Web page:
Frontal extents in virtual environments are not immune to underperception

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2015-08-01
Authors
Kelly, Jonathan
Hammel, William
Sjolund, Lori
Siegel, Zachary
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Psychology
Abstract

Distance is commonly underperceived by up to 50% in virtual environments (VEs), in contrast to relatively accurate real world judgments. Experiments reported by Geuss, Stefanucci, Creem-Regehr, and Thompson (2012) indicate that the exocentric distance separating two objects in a VE is underperceived when the objects are oriented in the sagittal plane (depth extents), but veridically perceived when oriented in a frontoparallel plane (frontal extents). The authors conclude that, “distance underestimation in the [VE] generalizes to intervals in the depth plane, but not to intervals in the frontal plane.” The current experiment evaluated an alternative hypothesis that the accurate judgments of frontal extents reported by Geuss et al. were due to a fortunate balance of underperception caused by the VE and overperception of frontal relative to depth extents. Participants judged frontal and depth extents in the classroom VE used by Geuss et al. and in a sparser VE containing only a grass-covered ground plane. Judgments in the classroom VE replicated findings by Geuss et al., but judgments in the grass VE show underperception of both depth and frontal extents, indicating that frontal extents are not immune to underperception in VEs.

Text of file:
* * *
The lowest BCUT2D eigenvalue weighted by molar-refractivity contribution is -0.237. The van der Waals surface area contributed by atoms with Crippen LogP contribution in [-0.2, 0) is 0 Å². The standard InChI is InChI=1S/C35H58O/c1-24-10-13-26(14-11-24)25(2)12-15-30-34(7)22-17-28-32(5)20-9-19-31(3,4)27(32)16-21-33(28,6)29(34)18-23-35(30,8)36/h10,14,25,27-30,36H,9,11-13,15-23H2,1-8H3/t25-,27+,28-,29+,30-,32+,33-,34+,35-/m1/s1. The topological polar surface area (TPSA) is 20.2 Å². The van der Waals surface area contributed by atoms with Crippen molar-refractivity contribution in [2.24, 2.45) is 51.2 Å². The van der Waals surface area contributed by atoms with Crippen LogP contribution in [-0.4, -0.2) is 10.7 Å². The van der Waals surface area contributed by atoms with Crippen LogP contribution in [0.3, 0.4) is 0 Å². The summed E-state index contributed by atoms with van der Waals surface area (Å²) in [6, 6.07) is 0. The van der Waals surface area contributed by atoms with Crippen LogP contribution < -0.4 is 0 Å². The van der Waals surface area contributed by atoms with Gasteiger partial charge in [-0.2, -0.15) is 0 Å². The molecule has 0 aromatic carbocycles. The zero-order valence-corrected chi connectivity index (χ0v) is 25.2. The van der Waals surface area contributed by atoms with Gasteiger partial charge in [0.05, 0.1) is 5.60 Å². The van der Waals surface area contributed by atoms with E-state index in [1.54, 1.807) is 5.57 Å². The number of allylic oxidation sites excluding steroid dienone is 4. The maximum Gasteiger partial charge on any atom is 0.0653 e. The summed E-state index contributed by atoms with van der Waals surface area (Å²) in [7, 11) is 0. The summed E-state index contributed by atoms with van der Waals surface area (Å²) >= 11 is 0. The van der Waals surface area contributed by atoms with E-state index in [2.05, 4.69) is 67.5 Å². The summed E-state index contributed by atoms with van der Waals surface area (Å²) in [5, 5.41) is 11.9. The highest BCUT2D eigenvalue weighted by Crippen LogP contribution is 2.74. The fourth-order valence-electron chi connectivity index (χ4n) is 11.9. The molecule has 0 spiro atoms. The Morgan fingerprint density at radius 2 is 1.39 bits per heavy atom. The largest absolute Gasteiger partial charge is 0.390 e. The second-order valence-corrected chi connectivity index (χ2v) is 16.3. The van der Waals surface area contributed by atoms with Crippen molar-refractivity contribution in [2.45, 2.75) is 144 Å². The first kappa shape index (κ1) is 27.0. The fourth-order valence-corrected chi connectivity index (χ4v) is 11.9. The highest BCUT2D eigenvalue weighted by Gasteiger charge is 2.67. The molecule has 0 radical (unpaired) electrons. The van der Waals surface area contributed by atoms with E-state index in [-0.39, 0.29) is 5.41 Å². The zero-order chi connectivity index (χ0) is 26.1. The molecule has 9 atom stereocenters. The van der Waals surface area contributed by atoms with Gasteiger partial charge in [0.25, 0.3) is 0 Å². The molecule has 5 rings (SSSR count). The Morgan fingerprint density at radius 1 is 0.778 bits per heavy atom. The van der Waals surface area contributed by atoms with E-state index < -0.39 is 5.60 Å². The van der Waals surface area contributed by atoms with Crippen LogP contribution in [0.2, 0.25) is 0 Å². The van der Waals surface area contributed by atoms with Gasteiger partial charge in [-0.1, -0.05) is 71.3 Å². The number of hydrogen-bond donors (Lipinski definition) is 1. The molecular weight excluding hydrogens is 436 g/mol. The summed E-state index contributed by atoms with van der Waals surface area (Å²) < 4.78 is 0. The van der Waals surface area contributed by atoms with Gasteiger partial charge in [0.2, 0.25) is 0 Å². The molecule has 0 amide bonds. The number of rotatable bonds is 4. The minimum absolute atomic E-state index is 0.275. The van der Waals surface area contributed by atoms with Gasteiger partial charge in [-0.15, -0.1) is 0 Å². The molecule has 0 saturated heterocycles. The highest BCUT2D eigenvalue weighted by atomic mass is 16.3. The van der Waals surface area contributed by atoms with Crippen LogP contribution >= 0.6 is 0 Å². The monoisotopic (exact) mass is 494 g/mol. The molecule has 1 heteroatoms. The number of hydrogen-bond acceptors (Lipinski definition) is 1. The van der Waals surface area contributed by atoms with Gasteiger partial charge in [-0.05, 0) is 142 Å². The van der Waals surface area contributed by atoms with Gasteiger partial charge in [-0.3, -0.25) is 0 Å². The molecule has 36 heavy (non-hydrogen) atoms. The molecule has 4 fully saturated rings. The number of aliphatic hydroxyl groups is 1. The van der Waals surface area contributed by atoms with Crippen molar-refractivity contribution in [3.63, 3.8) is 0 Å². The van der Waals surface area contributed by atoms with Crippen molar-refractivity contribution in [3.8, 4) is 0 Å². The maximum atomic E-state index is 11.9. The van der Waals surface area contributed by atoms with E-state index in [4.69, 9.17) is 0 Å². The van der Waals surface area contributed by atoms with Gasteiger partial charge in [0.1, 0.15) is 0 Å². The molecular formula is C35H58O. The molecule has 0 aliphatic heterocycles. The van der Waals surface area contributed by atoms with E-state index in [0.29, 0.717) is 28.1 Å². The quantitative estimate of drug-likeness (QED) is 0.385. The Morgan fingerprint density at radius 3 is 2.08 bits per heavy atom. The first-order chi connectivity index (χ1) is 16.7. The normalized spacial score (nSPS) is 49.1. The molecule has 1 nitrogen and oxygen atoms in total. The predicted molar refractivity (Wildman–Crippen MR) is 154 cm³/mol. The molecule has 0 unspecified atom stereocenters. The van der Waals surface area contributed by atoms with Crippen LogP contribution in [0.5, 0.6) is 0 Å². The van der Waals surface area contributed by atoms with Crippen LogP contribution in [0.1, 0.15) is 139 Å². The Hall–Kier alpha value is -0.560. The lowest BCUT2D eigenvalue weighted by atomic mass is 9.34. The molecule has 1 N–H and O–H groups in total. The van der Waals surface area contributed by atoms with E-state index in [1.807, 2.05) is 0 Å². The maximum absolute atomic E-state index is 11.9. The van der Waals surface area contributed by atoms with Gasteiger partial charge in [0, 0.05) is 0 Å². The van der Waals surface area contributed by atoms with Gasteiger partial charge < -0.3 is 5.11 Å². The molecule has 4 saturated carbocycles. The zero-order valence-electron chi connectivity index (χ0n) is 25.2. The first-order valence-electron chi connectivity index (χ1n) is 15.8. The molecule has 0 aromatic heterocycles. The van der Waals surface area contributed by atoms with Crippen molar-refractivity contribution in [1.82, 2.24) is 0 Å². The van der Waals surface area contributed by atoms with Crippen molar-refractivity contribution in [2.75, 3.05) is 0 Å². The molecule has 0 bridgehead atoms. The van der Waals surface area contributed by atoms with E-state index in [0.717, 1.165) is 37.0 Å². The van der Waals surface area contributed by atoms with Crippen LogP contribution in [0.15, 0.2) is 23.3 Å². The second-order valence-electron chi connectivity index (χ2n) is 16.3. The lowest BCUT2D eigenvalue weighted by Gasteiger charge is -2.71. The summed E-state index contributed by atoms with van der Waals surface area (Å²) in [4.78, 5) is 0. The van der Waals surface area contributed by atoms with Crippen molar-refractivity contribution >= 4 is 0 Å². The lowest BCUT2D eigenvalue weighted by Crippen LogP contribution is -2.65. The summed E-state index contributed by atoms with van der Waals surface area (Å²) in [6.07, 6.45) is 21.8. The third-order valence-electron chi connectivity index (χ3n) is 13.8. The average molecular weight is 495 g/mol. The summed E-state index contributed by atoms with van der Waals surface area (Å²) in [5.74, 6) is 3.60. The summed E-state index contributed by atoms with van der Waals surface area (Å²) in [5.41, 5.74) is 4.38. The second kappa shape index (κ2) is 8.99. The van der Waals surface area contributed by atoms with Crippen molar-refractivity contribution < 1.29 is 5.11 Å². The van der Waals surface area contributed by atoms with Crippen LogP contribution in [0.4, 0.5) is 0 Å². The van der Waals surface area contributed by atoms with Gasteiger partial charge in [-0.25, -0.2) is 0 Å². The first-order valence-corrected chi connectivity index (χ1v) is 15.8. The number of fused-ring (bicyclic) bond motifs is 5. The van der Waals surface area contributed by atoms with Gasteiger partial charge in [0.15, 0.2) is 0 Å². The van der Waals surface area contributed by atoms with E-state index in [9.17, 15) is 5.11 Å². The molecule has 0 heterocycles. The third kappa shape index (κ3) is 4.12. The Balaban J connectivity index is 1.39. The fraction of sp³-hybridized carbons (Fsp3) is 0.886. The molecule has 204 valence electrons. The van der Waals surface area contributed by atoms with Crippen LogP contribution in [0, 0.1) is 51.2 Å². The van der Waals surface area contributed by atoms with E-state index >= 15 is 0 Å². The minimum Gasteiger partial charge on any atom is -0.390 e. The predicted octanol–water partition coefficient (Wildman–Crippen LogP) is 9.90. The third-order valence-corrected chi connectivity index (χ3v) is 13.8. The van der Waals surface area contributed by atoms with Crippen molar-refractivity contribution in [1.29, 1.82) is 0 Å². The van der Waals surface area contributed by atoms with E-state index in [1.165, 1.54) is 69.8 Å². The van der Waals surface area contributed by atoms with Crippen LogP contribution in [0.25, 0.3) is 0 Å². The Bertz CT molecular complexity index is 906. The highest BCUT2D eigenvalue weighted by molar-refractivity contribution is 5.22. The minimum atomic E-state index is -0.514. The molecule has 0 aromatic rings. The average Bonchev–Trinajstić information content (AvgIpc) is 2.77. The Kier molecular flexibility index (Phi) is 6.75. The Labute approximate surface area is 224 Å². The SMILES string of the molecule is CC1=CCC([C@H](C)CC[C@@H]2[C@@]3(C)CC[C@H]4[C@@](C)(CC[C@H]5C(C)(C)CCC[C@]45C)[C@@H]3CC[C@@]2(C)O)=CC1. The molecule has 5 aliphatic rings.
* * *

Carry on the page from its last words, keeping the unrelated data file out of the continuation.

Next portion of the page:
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This is a manuscript of an article published as Kelly, Jonathan W., William Hammel, Lori A. Sjolund, and Zachary D. Siegel. "Frontal extents in virtual environments are not immune to underperception." Attention, Perception, & Psychophysics 77, no. 6 (2015): 1848-1853. doi: 10.3758/s13414-015-0948-8. Posted with permission.

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Thu Jan 01 00:00:00 UTC 2015
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